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  • Writer's pictureJed Sents

Moving to Tennessee: Out-of-State Trusts

This article series examines how moving to Tennessee might impact a person's estate plan. The first two articles examined wills and ancillary documents, and this third article will look at how Tennessee handles trusts created outside the state.

For Tennessee to have much to say about a trust, that trust must be governed under Tennessee law. Migrating a trust in that way was sometimes a confusing question, but recent legal developments have made this a more straightforward task.

Broadly, Tennessee has taken numerous steps over the past few years to become an even more trust-friendly state. With the passage of HB1186 into law in May 2021, a number of brand new trust-friendly changes went into effect. One impactful example is the clearing up of language concerning out-of-state trusts seeking to register as a Tennessee trust. This change seems likely to make it easier to register such a trust with the state, conferring the advantages provided for in Tennessee's favorable trust laws.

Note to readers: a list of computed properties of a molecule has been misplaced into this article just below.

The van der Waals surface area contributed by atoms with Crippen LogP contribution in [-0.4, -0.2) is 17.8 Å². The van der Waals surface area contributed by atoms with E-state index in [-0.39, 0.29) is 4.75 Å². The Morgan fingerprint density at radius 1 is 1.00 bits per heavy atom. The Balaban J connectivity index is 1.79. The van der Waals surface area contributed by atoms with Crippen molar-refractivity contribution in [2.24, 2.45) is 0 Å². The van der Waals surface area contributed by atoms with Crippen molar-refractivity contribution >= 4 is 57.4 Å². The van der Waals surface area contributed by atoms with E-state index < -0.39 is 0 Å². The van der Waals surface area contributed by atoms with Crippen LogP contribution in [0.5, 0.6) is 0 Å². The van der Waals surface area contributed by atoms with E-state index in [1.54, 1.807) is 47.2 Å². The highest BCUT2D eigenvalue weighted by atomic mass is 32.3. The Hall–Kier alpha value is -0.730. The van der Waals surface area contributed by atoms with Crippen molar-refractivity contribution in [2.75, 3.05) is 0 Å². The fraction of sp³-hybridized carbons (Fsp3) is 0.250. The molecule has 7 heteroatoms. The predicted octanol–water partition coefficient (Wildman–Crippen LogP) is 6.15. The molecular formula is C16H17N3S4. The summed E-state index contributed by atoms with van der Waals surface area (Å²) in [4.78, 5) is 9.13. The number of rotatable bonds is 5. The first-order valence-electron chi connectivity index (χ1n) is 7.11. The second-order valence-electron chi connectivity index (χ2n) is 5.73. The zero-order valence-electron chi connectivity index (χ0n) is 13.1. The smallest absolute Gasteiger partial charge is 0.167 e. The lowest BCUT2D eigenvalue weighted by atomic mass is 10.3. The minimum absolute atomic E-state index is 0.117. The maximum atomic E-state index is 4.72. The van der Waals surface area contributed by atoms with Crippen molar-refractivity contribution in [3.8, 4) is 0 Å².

Other recent changes include providing greater flexibility to trustees, extending the possible duration of a Purpose Trust to 360 years, and shortening even further the window in which a creditor can file a claim against a Tennessee Investment Services Trust. That last change further advances Tennessee's national recognition for robust self-settled asset-protection trusts. In fact, many rankings organizations now pick Tennessee among the top few states for trusts. Despite this reputation, be sure to consult an estate planning attorney to determine whether registering an out-of-state trust will actually be prudent for your situation.

Disclaimer: This blog is published solely for informational purposes, and nothing posted herein should be considered legal advice. By viewing this blog and/or the posts contained herein, you agree that no attorney-client relationship is created between yourself and the Sents Law Firm. Information found within this blog should not be used as a substitute for legal advice from a reputable attorney. Please consult such an attorney for any questions regarding the topics discussed in this blog and how they may impact any specific situation.


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